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Valverde: Cycling is in great health

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Alejandro Valverde sports his new rainbow jersey at Tre Valli Varesine

Alejandro Valverde sports his new rainbow jersey at Tre Valli Varesine (Image credit: Bettini Photo)
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Alejandro Valverde and Rigoberto Uran Tre Valli Varesine

Alejandro Valverde and Rigoberto Uran Tre Valli Varesine (Image credit: Getty Images)
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Alejandro Valverde and Alberto Contador before the start of Il Lombarida

Alejandro Valverde and Alberto Contador before the start of Il Lombarida (Image credit: Bettini Photo)
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An emotional victory for Alejandro Valverde (Spain)

An emotional victory for Alejandro Valverde (Spain) (Image credit: Justin Setterfield/Getty Images Sport)
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Alejandro Valverde

Alejandro Valverde (Image credit: Tim de Waele/Getty Images Sport)

Alejandro Valverde insists that cycling is "in great health" from an anti-doping perspective, again voicing his grievance at being asked about his own doping past.

In a Q&A with Spanish daily newspaper Marca, Valverde discussed a range of topics, among them his reaction to questions about the two-year ban he served between 2010 and 2012 after being implicated in Operación Puerto.

Last week Cyclingnews asked Valverde about his past, to which he responded by saying he shouldn't be asked about Operación Puerto and by claiming that anyone who does so is "clueless".

Referencing the story, Marca asked Valverde if he felt 'hurt' by such questions.

"It doesn't hurt me, but I don't like it when people ask me about it, including you now," he replied.

"It's you guys [journalists], first and foremost, who give weight to it. Anyone is free to write what they want, but, in giving it weight, you're playing along with that game."

Valverde was banned in 2010 after his DNA was matched to one of the blood bag seized in a raid on the premises of disgraced Spanish doctor Eufamiano Fuentes. The Spaniard was welcomed back immediately by the Movistar team and has gone on to enjoy the most fruitful years of his career, with multiple wins at Liège-Bastogne-Liège and La Flèche Wallonne, along with Grand Tour podiums, and now a world title.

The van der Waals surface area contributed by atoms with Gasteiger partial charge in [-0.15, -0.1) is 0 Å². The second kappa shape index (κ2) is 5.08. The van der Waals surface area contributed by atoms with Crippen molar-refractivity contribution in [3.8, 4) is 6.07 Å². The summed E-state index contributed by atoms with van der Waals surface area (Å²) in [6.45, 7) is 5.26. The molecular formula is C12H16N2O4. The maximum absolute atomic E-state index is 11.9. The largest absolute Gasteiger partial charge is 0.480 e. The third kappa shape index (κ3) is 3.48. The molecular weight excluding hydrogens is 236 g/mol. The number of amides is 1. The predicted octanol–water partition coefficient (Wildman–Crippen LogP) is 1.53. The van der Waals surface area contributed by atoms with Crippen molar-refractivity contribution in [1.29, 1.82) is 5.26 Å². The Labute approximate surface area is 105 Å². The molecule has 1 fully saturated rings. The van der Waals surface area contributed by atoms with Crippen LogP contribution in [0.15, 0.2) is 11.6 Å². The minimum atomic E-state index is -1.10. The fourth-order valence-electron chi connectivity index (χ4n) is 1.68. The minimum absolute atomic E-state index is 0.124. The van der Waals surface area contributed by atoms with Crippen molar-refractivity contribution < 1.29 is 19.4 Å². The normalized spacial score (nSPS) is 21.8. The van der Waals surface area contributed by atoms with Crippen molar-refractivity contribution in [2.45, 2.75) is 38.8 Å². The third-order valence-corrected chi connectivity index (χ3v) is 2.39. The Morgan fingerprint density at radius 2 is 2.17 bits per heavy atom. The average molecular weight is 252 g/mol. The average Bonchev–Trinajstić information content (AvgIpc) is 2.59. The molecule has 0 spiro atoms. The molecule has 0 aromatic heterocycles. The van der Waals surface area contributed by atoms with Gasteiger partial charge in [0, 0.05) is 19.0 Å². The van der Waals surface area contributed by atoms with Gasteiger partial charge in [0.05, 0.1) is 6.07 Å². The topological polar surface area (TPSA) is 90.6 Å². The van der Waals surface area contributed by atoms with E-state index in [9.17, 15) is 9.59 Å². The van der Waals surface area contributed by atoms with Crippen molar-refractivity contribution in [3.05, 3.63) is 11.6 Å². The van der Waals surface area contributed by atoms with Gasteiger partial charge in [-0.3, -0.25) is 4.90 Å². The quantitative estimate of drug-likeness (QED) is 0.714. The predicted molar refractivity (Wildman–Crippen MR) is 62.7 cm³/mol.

Valverde has never opened up about his involvement in Operacion Puerto or shown remorse for it. Now 38, he has gone from strength to strength since his ban, which has made him one of the most divisive figures in the modern peloton.

However, despite the divided public opinion, he insists he has the backing of his colleagues inside the peloton. 

"I feel very well supported," he said. "My biggest rivals in the peloton are all extremely happy for me."

Asked if modern cycling is a model of clean sport, he said: "It's very clear that today cycling is in great health."

Valverde became world champion at the end of September and has balanced the customary sponsorship commitments with a stint of racing in Italy, finishing his 2018 campaign at Il Lombardia on Saturday. He will head to Japan in November for an appearance at ASO's Saitama Criterium but will then head off on holiday with his family over the off-season.

"The rainbow jersey is not going to change me at this stage, at 38 and with all that I've achieved," Valverde told Marca. "The only thing that has changed is the number of commitments, which has tripled. I'll have to learn to be selective - I cannot be everywhere at once."

Valverde has spoken before about his desire to race the Olympic Games in Tokyo in 2020, at which point he will be 40 years old, but has no fixed date for retirement and will carry on as long as he's still enjoying his racing.

"I'm going to think about Tokyo and then we'll see," he said. "You have to recognise that everything has a beginning and an end. Nothing is set in stone, and I'm enjoying it. As you could see in Lombardia, without being up there with the best guys, I enjoyed it."